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The annual performance and evaluation report shall be submitted in accordance with 24 CFR part 91.
This is a list of United States Code sections, Statutes at Large, Public Laws, and Presidential Documents, which provide rulemaking authority for this CFR Part.
This list is taken from the Parallel Table of Authorities and Rules provided by GPO [Government Printing Office].
It is not guaranteed to be accurate or up-to-date, though we do refresh the database weekly. More limitations on accuracy are described at the GPO site.
§ 3535 - Administrative provisions
§ 5301 - Congressional findings and declaration of purpose
§ 5302 - General provisions
§ 5303 - Grants to States, units of general local government and Indian tribes; authorizations
§ 5304 - Statement of activities and review
§ 5305 - Activities eligible for assistance
§ 5306 - Allocation and distribution of funds
§ 5307 - Special purpose grants
§ 5308 - Guarantee and commitment to guarantee loans for acquisition of property
§ 5309 - Nondiscrimination in programs and activities
§ 5310 - Labor standards; rate of wages; exceptions; enforcement powers
§ 5311 - Remedies for noncompliance with community development requirements
§ 5312 - Use of grants for settlement of outstanding urban renewal loans of units of general local government
§ 5313 - Reporting requirements
§ 5314 - Consultation by Secretary with other Federal departments, etc.
§ 5315 - Interstate agreements or compacts; purposes
§ 5316 - Transition provisions
§ 5317 - Liquidation of superseded or inactive programs
§ 5318 - Urban development action grants
§ 5318a - John Heinz Neighborhood Development Program
§ 5319 - Community participation in programs
§ 5320 - Historic preservation requirements
Title 24 published on 02-Jun-2017 03:54
The following are ALL rules, proposed rules, and notices (chronologically) published in the Federal Register relating to 24 CFR Part 570 after this date.
Through this rule, HUD continues its efforts to narrow the digital divide in low-income communities served by HUD by providing, where feasible and with HUD funding, broadband infrastructure to communities in need of such infrastructure. In this final rule, HUD requires installation of broadband infrastructure at the time of new construction or substantial rehabilitation of multifamily rental housing that is funded or supported by HUD, the point at which such installation is generally easier and less costly than when undertaken as a stand-alone effort. The rule, however, recognizes that installation of broadband infrastructure may not be feasible for all new construction or substantial rehabilitation, and, therefore, it allows limited exceptions to the installation requirements. Installing unit-based broadband infrastructure in multifamily rental housing that is newly constructed or substantially rehabilitated with or supported by HUD funding will provide a platform for individuals and families residing in such housing to participate in the digital economy and increase their access to economic opportunities.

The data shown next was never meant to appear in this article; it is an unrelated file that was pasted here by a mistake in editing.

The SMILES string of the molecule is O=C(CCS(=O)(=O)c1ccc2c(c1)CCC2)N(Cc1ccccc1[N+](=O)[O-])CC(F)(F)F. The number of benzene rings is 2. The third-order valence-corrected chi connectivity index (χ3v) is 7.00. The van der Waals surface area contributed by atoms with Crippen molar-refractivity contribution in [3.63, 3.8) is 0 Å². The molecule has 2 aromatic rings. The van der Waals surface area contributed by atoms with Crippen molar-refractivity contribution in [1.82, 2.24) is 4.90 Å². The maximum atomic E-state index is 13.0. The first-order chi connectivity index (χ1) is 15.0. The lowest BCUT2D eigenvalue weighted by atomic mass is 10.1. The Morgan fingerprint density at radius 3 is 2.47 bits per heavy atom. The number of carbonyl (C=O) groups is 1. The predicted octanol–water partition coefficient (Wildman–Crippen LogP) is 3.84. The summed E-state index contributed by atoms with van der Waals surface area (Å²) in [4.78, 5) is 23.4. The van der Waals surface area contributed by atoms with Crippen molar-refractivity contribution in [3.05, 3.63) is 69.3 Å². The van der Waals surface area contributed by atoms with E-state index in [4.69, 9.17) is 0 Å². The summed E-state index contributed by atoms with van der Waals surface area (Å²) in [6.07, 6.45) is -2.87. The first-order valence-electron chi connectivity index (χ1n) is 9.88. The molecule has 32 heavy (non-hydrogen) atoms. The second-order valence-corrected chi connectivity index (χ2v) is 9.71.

HUD's housing counseling program provides housing counseling to consumers seeking information about financing, maintaining, renting, or owning a home. The housing counseling statute was amended to improve the effectiveness of housing counseling in HUD programs by, among other things: establishing the Office of Housing Counseling and giving this office the authority over the establishment, coordination, and administration of all regulations, requirements, standards, and performance measures under programs and laws administered by HUD that relate to housing counseling; requiring that organizations providing housing counseling required under or in connection with HUD programs be approved to participate in the Housing Counseling Program (Housing Counseling Agencies, or HCAs) and have all individuals providing such housing counseling certified by HUD as competent to provide such services; prohibiting the distribution of housing counseling grant funds awarded to agencies participating in HUD's Housing Counseling Program that are found in violation of Federal election laws or that have employees found in violation of Federal election laws; and requiring the reimbursement to HUD of housing counseling grant funds that HUD finds were misused. HUD issued a proposed rule on September 13, 2013, to establish in regulation the statutory changes made to the housing counseling program and solicited public comment. This final rule revises HUD's Housing Counseling Program regulations to adopt the new requirements established in the housing counseling statute. Additionally, this rule amends HUD's general and other program regulations to clarify for grantees the requirement that housing counseling under Other HUD Programs must be provided by HCAs. HUD will issue a separate Federal Register notice to announce the start of the testing and certification process, and entities and individuals providing housing counseling will have 36 months to be approved or certified by the Office of Housing Counseling.